Google and Amazon dominate cloud computing. Developers want to know what developer-friendly services these behemoths offer. Two services competing for slightly different audiences are AWS Amplify vs. Firebase from Google.
- Let’s take a brief look at these two services. We’ll discuss the pros and cons of each.
- Next, we’ll show our 50-feature comparison table.
- Finally, we’ll wrap up with a method to choose between the two services—plus a bonus alternative.
Table of Contents
What is AWS Amplify?
AWS Amplify is for front-end developers seeking a visual way to deploy full-stack web or mobile apps on AWS. No DevOps required. Connect your git repo, click through a few settings pages, and automatically deploy your app.
Another option is to construct a backend to your app using a visual drag-and-drop editor. Backends can include storage, data, authentication, plus more. You may also design your frontend visually using the same kind of interface.
Once configured, all it takes is a push to your git or AWS CodeDeploy repo. Amplify does the rest.
You deploy your app through a fully-managed hosting service. Then, automatically scale your app to the AWS Cloudfront content delivery network (CDN).
AWS has an impressive list of users, including Neiman Marcus, Noom, and the United Way.
What is Firebase?
Google's Firebase offers a command-line interface (CLI) alternative to AWS Amplify’s visual deployment cycle. With a single console command, you can deploy static or full-stack apps—after setting it up.
Marketed as an app development platform with a NoSQL database, Firebase is not necessarily for the same developers as AWS Amplify. Firebase appeals to mobile and web app developers with CLI skills who need a scalable backend and database capabilities.
Several services are available with Firebase. Included are:
- a real-time database
- performance monitoring
- cloud messaging
- a test lab
- crash reporting
Developers can roll out new features progressively, testing on a few users at a time before the complete launch.
Google boasts the New York Times, Lyft, Alibaba, NPR, and Venmo as users of Firebase.
Pros and Cons of AWS Amplify vs. Firebase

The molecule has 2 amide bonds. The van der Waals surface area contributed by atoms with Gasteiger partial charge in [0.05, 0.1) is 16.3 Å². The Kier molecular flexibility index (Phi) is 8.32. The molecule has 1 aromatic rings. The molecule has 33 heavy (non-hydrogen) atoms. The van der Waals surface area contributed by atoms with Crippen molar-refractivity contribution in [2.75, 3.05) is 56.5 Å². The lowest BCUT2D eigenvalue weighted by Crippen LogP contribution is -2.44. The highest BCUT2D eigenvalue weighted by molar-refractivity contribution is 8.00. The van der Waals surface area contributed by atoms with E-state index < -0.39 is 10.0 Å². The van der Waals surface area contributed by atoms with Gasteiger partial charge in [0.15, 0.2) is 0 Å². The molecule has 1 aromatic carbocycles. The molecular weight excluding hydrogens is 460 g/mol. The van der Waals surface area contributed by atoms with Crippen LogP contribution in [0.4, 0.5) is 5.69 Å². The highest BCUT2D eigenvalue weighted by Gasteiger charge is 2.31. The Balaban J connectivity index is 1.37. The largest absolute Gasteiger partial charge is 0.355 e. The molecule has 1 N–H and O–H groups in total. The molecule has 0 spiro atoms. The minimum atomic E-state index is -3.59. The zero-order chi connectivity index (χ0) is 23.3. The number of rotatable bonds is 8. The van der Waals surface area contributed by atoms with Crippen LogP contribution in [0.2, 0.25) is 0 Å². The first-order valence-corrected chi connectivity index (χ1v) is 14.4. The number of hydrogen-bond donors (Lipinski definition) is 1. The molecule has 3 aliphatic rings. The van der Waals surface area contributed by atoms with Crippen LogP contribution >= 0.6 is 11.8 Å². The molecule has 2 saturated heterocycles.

Both of these Backend-as-a-Service (BaaS) platforms are highly scalable. Both support a variety of languages and frameworks.
Firebase requires command-line skills. This is different from the graphical approach of AWS Amplify or other services such as Netlify.
We don’t want to give the wrong impression. The CLI interface is very powerful, and so is Firebase. Note that Amplify also has an optional, mostly full-featured CLI interface for those who prefer them. Still, you may not feel confident using the command line, and Firebase requires it.
Both platforms have pay-as-you-go pricing schemes, making it difficult to predict how a rapid increase in users will affect costs. This is especially challenging in Firebase which does not enable budget caps.
Firebase uses a NoSQL database. If you decide to switch platforms, you may suffer from data migration problems. You may wish to migrate to another platform for several reasons. You may at once face difficulties migrating while experiencing vendor lock-in. This dilemma can be a severe problem. Also, NoSQL means no SQL capabilities, making queries more complicated. This can limit typical database functions.
AWS Amplify is not without its troubles. Amplify can be difficult for teams to work with. Configuration files may not be stored for convenient team access. Git and AWS Amplify can have trouble working together if not all files are tracked by git. (https://dev.to/yonatankorem/finding-the-limitations-of-aws-amplify-200a).
AWS Amplify vs. Firebase: 50-feature Comparison
How to choose between Firebase vs. AWS Amplify
Which BaaS platform you choose depends on what you value in a platform like Firebase or AWS Amplify.
- want a lightweight, simple, and developer-friendly environment
- don’t anticipate massive scaling
- have CLI skills
- want many integrated services
… then choose Firebase.
- want a no/low code environment
- are happy working within the AWS console (it’s pretty complex)
- need access to much of AWS infrastructure
- want to visually construct your backend or frontend
- intend to scale your app to large or enterprise sizes
…then choose AWS Amplify.